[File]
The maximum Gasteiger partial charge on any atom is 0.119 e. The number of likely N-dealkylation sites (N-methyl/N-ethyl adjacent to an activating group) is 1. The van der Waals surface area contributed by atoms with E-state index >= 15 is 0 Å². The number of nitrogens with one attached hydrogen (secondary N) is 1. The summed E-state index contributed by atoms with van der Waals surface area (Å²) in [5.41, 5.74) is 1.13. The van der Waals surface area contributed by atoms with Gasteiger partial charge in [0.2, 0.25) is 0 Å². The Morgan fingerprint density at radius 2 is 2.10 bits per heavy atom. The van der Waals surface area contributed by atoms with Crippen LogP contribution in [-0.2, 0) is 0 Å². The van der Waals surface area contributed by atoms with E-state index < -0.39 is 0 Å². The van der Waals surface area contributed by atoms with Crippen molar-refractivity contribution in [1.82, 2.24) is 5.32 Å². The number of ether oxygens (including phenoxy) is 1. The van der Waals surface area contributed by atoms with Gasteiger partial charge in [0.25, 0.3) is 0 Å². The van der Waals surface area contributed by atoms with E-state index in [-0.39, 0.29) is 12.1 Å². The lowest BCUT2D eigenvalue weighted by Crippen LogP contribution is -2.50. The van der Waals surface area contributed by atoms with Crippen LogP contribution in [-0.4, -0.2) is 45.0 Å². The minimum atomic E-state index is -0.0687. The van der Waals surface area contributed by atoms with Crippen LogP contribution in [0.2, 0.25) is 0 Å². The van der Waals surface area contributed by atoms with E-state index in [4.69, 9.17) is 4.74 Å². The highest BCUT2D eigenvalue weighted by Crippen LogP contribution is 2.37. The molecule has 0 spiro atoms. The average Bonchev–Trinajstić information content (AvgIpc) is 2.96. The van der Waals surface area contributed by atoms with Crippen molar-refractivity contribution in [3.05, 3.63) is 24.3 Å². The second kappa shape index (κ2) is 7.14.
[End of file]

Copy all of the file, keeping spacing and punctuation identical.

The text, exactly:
The maximum Gasteiger partial charge on any atom is 0.119 e. The number of likely N-dealkylation sites (N-methyl/N-ethyl adjacent to an activating group) is 1. The van der Waals surface area contributed by atoms with E-state index >= 15 is 0 Å². The number of nitrogens with one attached hydrogen (secondary N) is 1. The summed E-state index contributed by atoms with van der Waals surface area (Å²) in [5.41, 5.74) is 1.13. The van der Waals surface area contributed by atoms with Gasteiger partial charge in [0.2, 0.25) is 0 Å². The Morgan fingerprint density at radius 2 is 2.10 bits per heavy atom. The van der Waals surface area contributed by atoms with Crippen LogP contribution in [-0.2, 0) is 0 Å². The van der Waals surface area contributed by atoms with E-state index < -0.39 is 0 Å². The van der Waals surface area contributed by atoms with Crippen molar-refractivity contribution in [1.82, 2.24) is 5.32 Å². The number of ether oxygens (including phenoxy) is 1. The van der Waals surface area contributed by atoms with Gasteiger partial charge in [0.25, 0.3) is 0 Å². The van der Waals surface area contributed by atoms with E-state index in [-0.39, 0.29) is 12.1 Å². The lowest BCUT2D eigenvalue weighted by Crippen LogP contribution is -2.50. The van der Waals surface area contributed by atoms with Crippen LogP contribution in [-0.4, -0.2) is 45.0 Å². The minimum atomic E-state index is -0.0687. The van der Waals surface area contributed by atoms with Crippen LogP contribution in [0.2, 0.25) is 0 Å². The van der Waals surface area contributed by atoms with E-state index in [4.69, 9.17) is 4.74 Å². The highest BCUT2D eigenvalue weighted by Crippen LogP contribution is 2.37. The molecule has 0 spiro atoms. The average Bonchev–Trinajstić information content (AvgIpc) is 2.96. The van der Waals surface area contributed by atoms with Crippen molar-refractivity contribution in [3.05, 3.63) is 24.3 Å². The second kappa shape index (κ2) is 7.14.